Thursday, April 11, 2013
A passalong plant announces spring
During the 21 years I wrote a column for the Atlanta Journal & Constitution, I was always delighted when I was able to answer a question for a reader. One in particular came in a letter that took forever to reach me (typical in the days of snail mail). A woman who lived in rural north Georgia wanted to know about a plant she remembered from her mother's garden.
As I read her description, I felt really good about the answer. It was a shrub, she thought, that threw up spikes of light pink, fluffy flowers, usually in March. She had never seen the plant offered in any nurseries, and she hadn't seen it anywhere for decades.
I remember driving along a road in Marietta one spring years and years ago, when something caught my eye. I couldn't stop because it was a busy road. I saw spikes of pink flowers that went all the way up the stem. I was convinced that I was seeing a perennial flower, a herbaceous one, rather than a woody shrub. I drove on down the road and turned around, hoping to get a better view. I didn't. A car was bearing down on me, so I had to be content with another short glimpse.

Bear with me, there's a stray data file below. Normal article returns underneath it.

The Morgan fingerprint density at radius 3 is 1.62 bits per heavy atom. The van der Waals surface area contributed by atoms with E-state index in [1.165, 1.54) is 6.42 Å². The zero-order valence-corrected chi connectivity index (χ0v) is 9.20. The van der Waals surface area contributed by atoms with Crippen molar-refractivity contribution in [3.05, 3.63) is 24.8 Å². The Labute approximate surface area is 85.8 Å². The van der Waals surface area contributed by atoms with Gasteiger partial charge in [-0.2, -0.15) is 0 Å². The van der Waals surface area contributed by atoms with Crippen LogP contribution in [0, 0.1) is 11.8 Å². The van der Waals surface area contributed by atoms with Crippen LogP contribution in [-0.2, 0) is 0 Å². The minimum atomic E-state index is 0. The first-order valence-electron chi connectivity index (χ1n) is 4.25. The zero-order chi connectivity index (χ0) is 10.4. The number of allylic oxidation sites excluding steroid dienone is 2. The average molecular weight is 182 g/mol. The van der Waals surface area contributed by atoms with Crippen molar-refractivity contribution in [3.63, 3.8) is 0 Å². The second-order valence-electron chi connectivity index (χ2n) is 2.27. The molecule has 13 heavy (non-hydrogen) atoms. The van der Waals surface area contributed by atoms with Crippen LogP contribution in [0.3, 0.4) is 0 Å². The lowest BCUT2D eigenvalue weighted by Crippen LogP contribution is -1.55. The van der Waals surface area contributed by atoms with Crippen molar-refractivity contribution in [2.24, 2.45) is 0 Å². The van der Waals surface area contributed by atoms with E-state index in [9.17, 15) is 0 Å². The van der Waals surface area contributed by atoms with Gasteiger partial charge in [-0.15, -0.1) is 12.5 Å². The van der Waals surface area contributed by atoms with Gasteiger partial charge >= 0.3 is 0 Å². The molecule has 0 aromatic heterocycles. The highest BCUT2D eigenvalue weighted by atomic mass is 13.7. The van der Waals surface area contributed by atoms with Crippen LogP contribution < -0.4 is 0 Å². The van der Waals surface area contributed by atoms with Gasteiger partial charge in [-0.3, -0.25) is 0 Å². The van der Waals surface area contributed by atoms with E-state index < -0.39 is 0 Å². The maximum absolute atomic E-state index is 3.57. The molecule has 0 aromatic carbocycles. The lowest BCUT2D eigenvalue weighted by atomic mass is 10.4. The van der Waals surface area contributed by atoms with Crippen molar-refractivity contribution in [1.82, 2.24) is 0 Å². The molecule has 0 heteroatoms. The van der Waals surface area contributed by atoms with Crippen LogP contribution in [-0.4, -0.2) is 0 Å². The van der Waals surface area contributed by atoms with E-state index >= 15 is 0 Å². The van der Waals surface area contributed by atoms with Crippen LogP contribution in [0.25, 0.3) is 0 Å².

I guess it was the next spring I was over in Athens, Georgia, scouting gardens for A Gardener's Diary on HGTV. I had been sent to what the author of a book about old Southern gardens called a "vernacular" garden. The owner had filled the small plot of land around her house by the railroad tracks with all sorts of flowers. The first thing I saw was the plant with the pink, fluffy spikes. Her mother had passed it down to her, she explained, and she had kept it going for decades. It turned out to be flowering almond. The gardener sent me home with a start, and every year, I've enjoyed seeing the pink flowers appear in March. Last year, I moved it up to the little house, and it bloomed well this spring.
The above plant is the white version of flowering almond. It flowers just after the pink form. I did have the white almond at one point, but it was in the way of a new water line, and I think its roots were destroyed. It was a passalong plant from the one you see above, planted 40 years ago by Margaret Moseley.
Back to the letter about the identity of the plant. I was so pleased that I was able to call the woman and identify the plant for her. I offered her a start, but she said she was about to move into a retirement home. She had simply wanted to know what the plant was that she remembered from her childhood, a plant her mother had loved and said was a sign that spring had finally arrived.